|A wide range exists in the percent unburned in natural fuels. Under marginal surface fire conditions the area may be >50%. Under severe burning conditions <5% is unburned. 10 to 20% of the area in slash burns is unburned.|
|Leaf litter is charred or consumed but some plant parts are discernable. Herbaceous stubble extends above the soil surface. Some plant parts may still be standing, bases not deeply burned, and still recognizable. Surface is black after fire. Charring is limited to <0.2 cm into the soil.|
|Typically, 50 to 90% of herbaceous fuels are consumed and much of the remaining fuel is charred.|
|Burns are spotty to uniform, depending on grass continuity. Light depth of burn occurs in grasslands when soil moisture is high, fuels are sparse, or fires burn under high wind. This is the dominant type of grassland burning.|
|In upland grasslands litter is consumed. Charring extends to <0.5 cm into mineral soil, otherwise soil not altered. Gray or white ash quickly disappears. In grasslands, sedge meadows and prairies growing on organic soils, moderate fires partially burn the root-mat.|
|Herbaceous plants are consumed to the ground-line.|
|Moderate depth of burn tends to occur when soil moisture is low and fuels are continuous. Then burns tend to be uniform. In discontinuous fuels, high winds are required for high coverage in moderate depth of burn.|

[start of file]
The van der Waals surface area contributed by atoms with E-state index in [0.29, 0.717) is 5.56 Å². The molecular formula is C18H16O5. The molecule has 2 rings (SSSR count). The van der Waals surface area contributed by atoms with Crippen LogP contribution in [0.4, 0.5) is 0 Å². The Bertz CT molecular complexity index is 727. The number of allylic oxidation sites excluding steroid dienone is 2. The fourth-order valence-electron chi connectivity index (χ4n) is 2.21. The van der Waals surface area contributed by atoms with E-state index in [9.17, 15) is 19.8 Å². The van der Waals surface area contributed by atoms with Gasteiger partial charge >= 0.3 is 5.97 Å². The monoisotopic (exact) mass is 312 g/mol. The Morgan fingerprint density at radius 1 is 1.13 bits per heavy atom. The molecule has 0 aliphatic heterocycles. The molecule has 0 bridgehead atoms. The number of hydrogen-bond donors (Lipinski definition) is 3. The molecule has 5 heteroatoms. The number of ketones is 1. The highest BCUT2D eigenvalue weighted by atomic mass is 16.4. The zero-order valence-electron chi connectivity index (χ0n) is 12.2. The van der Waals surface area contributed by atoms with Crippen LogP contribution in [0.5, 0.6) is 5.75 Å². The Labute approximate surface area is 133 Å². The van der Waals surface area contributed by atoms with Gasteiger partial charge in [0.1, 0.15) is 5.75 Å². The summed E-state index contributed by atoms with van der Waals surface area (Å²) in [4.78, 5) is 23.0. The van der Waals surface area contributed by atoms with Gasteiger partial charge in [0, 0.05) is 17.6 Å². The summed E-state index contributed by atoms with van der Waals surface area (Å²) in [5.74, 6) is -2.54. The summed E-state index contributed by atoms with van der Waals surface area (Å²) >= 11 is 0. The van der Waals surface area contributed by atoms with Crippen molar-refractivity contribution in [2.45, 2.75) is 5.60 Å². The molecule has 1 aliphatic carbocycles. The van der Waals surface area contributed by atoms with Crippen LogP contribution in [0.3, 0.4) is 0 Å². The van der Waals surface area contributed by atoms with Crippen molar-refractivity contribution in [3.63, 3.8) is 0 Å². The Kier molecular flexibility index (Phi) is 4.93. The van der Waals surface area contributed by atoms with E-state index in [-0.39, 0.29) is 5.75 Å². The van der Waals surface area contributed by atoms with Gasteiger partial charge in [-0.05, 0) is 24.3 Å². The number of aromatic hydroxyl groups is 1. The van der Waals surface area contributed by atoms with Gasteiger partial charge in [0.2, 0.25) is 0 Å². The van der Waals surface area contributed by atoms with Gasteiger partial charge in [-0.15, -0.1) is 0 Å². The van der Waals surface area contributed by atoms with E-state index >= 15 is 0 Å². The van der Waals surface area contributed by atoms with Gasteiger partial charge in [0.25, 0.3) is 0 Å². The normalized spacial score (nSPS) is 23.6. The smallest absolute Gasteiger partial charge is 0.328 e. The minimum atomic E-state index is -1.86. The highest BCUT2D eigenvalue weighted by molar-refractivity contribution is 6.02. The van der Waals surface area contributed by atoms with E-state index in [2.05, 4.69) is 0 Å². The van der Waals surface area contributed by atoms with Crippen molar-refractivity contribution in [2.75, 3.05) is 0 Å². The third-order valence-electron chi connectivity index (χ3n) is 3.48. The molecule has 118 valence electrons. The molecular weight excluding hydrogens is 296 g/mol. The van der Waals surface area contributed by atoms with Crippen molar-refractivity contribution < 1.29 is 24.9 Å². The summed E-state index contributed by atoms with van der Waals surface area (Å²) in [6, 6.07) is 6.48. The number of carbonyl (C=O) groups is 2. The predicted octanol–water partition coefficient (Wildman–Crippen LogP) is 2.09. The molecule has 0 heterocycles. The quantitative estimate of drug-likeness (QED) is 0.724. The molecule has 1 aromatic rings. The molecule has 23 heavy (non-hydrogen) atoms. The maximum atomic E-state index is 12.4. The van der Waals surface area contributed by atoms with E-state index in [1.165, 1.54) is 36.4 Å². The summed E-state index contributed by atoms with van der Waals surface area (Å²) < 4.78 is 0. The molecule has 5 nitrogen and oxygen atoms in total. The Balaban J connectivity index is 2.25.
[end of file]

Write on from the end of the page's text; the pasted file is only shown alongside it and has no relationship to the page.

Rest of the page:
|In grasslands growing on mineral soil the litter is completely consumed leaving a fluffy white ash surface that soon disappears. Charring to depth of 1 cm in mineral soil. Soil structure slightly altered. In grasslands growing on deep organic soils, fires burn the root-mat and the underlying peat or muck to varying depths.|
|All above ground fuel is consumed to charcoal and ash.|
|In uplands, deep depth of burn is limited to areas beneath the occasional log or anthropogenic features (e.g., fences, corrals). In wetland grasslands, deep burns can occur over large areas when the water table is drawn down.|
Surface litter and organic soil horizon consumption is a complex process . Depth, bulk density, fire load, mineral filler, moisture rate and wind velocity all affect the heat emission and understory heating. Since these factors are not easily accessed after a fire, it is not possible to define the post-fire criteria potential for discriminating the class. Although analyzing soil calcination is not sufficient to classify the burning severity, the actual depth can be inferred from the preponderance of findings, including the re-composition of the pre-fire plant stratum. Analyses of soil properties, combustion and charring depth of residual vegetation are potential tools to classify the burning extent from the traits presented in Table 2.